- Information Resource Center (IRC)
Public Affairs Section
15099 Tallinn, Estonia
About Consular Section
The Consular Section of the U.S. Embassy in Tallinn provides a full range of services to American citizens, including U.S. passport and notarial services, Social Security benefits and assistance to Veterans, and emergency assistance to citizens.
Office of Defense Cooperation (ODC)
About Office of Defense Cooperation (ODC)
- Foreign Military Financing
- International Military Education and Training Program
- Humanitarian Demining
- Humanitarian Assistance
These programs range in objectives from improving the interoperability of Estonian Defense Forces with NATO partners to improving quality of life- whether it be by making a safer environment by upgrading Estonia’s demining efforts or a more efficient society by providing for the special needs of Estonia’s citizens by improving and renovating infrastructure at schools, hospitals, clinics, and other institutions. All of the programs have a common overarching goal to improve the strategic relationship between the United States and Estonia.
Foreign Military Financing
This program is an annual grant of U.S. taxpayer dollars to support the development of the Estonian Defense Forces. It is used in a number of ways varying from the procurement of modern equipment with a focus on interoperability and the improvement of key infrastructure, such as the Regional Air Surveillance Coordination Center (RASCC), to supporting a U.S. Army Officer serving as an instructor at the Baltic Defense College in Tartu.
These initiatives are important for several reasons. They allow Estonia to mature into a capable force that is able, at a moment’s notice, to stand shoulder to shoulder with NATO partners or as U.S. partners in coalitions of the willing. Estonia is currently demonstrating this as it is involved in real world combat operations as a partner of the United Kingdom in Afghanistan and by contributing forces in Kosovo. Recently, Estonia ended its mission in Iraq after operating for five years with U.S. forces in Baghdad.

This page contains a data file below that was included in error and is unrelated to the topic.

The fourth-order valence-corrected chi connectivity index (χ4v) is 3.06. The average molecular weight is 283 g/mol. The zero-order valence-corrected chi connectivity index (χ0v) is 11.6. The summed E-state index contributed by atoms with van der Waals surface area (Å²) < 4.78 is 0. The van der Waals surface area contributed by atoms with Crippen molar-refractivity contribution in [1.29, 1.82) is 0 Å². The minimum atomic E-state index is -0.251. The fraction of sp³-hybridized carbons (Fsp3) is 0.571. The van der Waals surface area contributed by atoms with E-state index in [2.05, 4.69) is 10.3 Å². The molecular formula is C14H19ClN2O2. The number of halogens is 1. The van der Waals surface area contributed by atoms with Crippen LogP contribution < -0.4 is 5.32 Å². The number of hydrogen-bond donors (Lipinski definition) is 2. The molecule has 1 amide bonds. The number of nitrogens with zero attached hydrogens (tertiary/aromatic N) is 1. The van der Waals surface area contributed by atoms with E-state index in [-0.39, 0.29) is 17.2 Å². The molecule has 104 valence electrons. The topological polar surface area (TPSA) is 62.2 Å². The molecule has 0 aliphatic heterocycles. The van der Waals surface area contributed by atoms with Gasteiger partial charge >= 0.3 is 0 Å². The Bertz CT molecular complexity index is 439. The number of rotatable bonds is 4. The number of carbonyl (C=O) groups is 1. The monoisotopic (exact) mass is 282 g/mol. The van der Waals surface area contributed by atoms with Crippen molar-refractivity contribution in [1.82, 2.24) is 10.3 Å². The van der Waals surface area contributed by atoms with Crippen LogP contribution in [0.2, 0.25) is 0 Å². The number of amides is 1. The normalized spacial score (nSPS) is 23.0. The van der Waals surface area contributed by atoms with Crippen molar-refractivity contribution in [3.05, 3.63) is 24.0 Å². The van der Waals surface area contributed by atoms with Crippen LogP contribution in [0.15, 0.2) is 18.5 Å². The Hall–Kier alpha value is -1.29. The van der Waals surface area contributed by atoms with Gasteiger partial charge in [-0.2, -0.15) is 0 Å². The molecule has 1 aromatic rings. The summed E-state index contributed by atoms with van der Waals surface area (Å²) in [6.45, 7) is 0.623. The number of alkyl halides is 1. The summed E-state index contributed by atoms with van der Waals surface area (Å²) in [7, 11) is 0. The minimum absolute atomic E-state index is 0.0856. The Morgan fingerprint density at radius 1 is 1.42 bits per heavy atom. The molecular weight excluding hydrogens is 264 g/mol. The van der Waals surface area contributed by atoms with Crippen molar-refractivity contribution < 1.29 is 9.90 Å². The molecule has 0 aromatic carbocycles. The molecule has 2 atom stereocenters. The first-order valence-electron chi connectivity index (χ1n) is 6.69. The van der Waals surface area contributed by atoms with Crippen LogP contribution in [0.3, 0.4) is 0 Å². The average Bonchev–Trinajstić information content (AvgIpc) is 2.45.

Estonia will continue to purchase equipment that provides its defense forces comparable capabilities to U.S. troops. These will include night-vision devices, global positioning systems, and more secure communication assets.
International Military Education Training (IMET)
This key program focuses on the professional development of, not only those in uniform, but just as importantly civil servants in key ministries, such as the Estonian Ministry of Defense. Synergy between this program and Foreign Military Financing (FMF) is key.m Once the force equips itself (via procurements from FMF), the International Military Education Training (IMET) allows for the professional education of key personnel; the utility of FMF procurements, in theory, will be put into practice by individuals who, because of their training, will use the same doctrine. Thus, there is interoperability not just of equipment, but even more importantly of individuals whether through employed tactics, strategy, leadership, or other relevant principles.
The United States has sponsored the attendance of Estonian Armed Force Personnel to our military academies and our higher level institutions, such as the U.S. War College. These courses focus on the development of officers and non-commissioned officers through leadership courses, as well as through physically challenging courses, such as Ranger School, SEAL courses, and Airborne courses- including basic, as well as advanced, military free fall. To date, Estonia has several graduates from the U.S. War College, National Defense University, and Sergeant Major’s Academy. Several Estonian graduates from U.S. military academies have since transitioned to influential positions within the Ministry of Defense. IMET also focuses on mid-career personnel allowing them to attend U.S. staff colleges, such as the Command and General Staff College, as well as the Air Force Staff College. The IMET has and will continue to pay huge dividends as the current and next generation of future Estonian leaders benefit from the opportunities it provides.
Humanitarian Demining Program